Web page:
Yes! At Argentina vs Tonga at the Rugby World Cup in Leicester. Obviously, lots of online interactions with fans and through the Racing in English podcast. Messaging other Racing fans who I knew online when we won the title was a really nice moment that made me feel within the club, despite never having stepped foot in the Cilindro or even the continent.

Newell's Old Boys - English

Newell’s Old Boys@Newells_en

Started: December 2017

Name: Jamie Ralph

Current City: Galway, Ireland (I’ve just moved after many years in London).

How long have you followed Argentine football?

I’ve always had a casual interest and many of my favorite players growing up were Argentine, but I only started following the Superliga closely in the past 2-3 years.

How did you become a fan of Newells?

First and foremost, I’m a Tottenham fan. It was the appointment of ex-Newell’s defender Mauricio Pochettino as Spurs manager in 2014 that drew me closer to La Lepra. In his interviews and press conferences, he always spoke so romantically about Newell’s, describing it as a club with a wild and passionate fanbase where legends of the game cut their teeth. Pochettino painted a picture of a club where the football on the pitch and the fans in the stands were still the main spectacles and that was something I wanted to buy into!

Living outside of Argentina, how do you follow Newells?

Mainly through Fanatiz and Twitter. The time difference makes it tough to stay awake for matches that kick-off after midnight in Europe.

What made you decide to start an English fan account?

In my first couple of years following Newell’s, I found it difficult to keep up with the day to day happenings at the club as there was no English-language news or updates online and my Spanish is intermediate. After listening to Phil (who runs the Lanús in English account) speak on the Hand of Pod podcast about his account, I decided to try and launch a similar account focusing on Newell’s Old Boys.

Newell’s are actually the only Argentine club with an official English account, but it is rarely updated. Since setting up my account, I’ve been approached by the club to help them improve their official English account.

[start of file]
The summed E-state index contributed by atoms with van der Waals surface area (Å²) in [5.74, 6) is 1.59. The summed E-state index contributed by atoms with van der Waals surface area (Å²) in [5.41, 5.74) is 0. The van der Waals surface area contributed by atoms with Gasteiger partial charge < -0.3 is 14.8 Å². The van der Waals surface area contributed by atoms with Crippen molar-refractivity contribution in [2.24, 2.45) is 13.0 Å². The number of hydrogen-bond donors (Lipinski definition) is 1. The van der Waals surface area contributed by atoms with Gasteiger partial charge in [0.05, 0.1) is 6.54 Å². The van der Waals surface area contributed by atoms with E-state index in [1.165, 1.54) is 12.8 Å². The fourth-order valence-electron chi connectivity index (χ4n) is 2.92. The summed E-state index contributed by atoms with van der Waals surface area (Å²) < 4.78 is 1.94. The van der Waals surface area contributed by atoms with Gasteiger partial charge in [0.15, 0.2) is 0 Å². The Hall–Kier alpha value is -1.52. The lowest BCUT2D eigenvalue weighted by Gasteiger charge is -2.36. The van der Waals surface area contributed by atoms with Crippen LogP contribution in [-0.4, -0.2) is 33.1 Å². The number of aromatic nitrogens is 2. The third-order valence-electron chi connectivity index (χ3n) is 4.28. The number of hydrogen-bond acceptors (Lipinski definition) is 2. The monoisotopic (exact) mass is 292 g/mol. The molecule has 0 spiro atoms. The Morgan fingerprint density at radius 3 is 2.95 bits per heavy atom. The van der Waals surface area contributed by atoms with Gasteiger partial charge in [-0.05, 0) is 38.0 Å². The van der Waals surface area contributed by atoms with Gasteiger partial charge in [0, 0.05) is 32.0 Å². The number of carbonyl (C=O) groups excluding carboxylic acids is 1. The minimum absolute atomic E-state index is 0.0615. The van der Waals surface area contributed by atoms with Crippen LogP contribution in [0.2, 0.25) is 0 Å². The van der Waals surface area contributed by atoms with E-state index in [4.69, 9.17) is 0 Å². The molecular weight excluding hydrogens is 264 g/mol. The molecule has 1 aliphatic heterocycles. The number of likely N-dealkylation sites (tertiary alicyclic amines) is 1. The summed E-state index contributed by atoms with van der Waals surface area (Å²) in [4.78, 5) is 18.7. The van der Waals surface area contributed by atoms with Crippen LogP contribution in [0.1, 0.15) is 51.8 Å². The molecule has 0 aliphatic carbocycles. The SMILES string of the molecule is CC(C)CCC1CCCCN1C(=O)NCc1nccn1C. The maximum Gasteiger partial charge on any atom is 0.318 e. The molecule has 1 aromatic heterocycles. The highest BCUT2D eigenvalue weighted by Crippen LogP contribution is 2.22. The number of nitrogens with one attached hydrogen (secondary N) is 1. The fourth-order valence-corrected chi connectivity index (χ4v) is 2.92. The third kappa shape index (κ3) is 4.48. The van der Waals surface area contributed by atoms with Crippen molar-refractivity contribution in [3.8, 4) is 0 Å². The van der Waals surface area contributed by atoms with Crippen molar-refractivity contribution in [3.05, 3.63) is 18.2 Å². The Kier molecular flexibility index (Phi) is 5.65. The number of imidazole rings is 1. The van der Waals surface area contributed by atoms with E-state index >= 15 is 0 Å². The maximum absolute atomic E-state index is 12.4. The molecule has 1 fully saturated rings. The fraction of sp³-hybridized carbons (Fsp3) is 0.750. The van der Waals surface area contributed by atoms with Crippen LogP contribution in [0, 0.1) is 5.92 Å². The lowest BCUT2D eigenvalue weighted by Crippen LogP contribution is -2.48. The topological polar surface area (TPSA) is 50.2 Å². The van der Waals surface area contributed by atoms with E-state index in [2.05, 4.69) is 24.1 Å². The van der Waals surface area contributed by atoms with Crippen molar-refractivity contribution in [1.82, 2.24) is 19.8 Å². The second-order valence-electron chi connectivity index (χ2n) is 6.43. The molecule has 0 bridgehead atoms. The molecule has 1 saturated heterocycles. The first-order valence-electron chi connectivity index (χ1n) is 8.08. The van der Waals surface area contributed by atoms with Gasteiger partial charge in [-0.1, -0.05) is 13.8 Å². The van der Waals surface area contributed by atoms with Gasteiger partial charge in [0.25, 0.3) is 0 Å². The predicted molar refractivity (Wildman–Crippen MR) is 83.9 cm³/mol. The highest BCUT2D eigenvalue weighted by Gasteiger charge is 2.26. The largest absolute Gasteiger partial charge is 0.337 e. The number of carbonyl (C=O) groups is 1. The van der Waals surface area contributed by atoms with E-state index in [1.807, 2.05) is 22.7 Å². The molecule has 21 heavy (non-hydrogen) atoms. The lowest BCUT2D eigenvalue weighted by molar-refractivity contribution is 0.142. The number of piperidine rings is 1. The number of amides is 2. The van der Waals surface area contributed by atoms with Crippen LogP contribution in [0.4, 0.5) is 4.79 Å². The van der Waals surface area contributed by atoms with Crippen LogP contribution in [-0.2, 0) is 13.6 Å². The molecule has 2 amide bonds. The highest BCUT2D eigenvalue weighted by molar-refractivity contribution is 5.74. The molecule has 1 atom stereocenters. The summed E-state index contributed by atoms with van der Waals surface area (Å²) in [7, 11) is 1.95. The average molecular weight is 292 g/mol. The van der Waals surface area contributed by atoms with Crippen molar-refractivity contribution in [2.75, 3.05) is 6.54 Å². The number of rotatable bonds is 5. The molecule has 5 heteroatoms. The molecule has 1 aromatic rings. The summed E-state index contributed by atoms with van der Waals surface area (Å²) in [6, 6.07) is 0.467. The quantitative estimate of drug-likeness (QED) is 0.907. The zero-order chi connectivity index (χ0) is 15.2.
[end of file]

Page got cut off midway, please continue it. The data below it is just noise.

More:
Have you met other English speakers who support Newells?

I have met one other native English-speaker who is a Newell’s fan – Adrian Pope who has been running a campaign to get a statue of Isaac Newell (of whom Newell’s Old Boys is named after) erected in his birthplace of Kent, England.

Belgrano - English

Belgrano – @Belgrano_en

Started: April 2017

Name: Jimmy Lee

Current City: Seattle, WA, United States

How long have you followed Argentine football?

Started originally in 2007, but more religiously since 2009/10.

How did you become a fan of Belgrano?

I moved to Córdoba, Argentina in 2007. I grew up playing football but it wasn’t until I moved to Argentina that I fell in love with the sport. One of the first friends I made, who became one of my closest friends, was a Belgrano fan and even sold Choripan outside the stadium before the matches. He was the first reason I started to like Belgrano. After living there for about a year, one day I was walking in downtown Córdoba with friends and we ran into the Belgrano squad and took pictures with them. From then on, Belgrano became my one and only football club. I later became a Socio and still support the club even though I live outside of Argentina.

If you live outside of Argentina, how do you follow your club?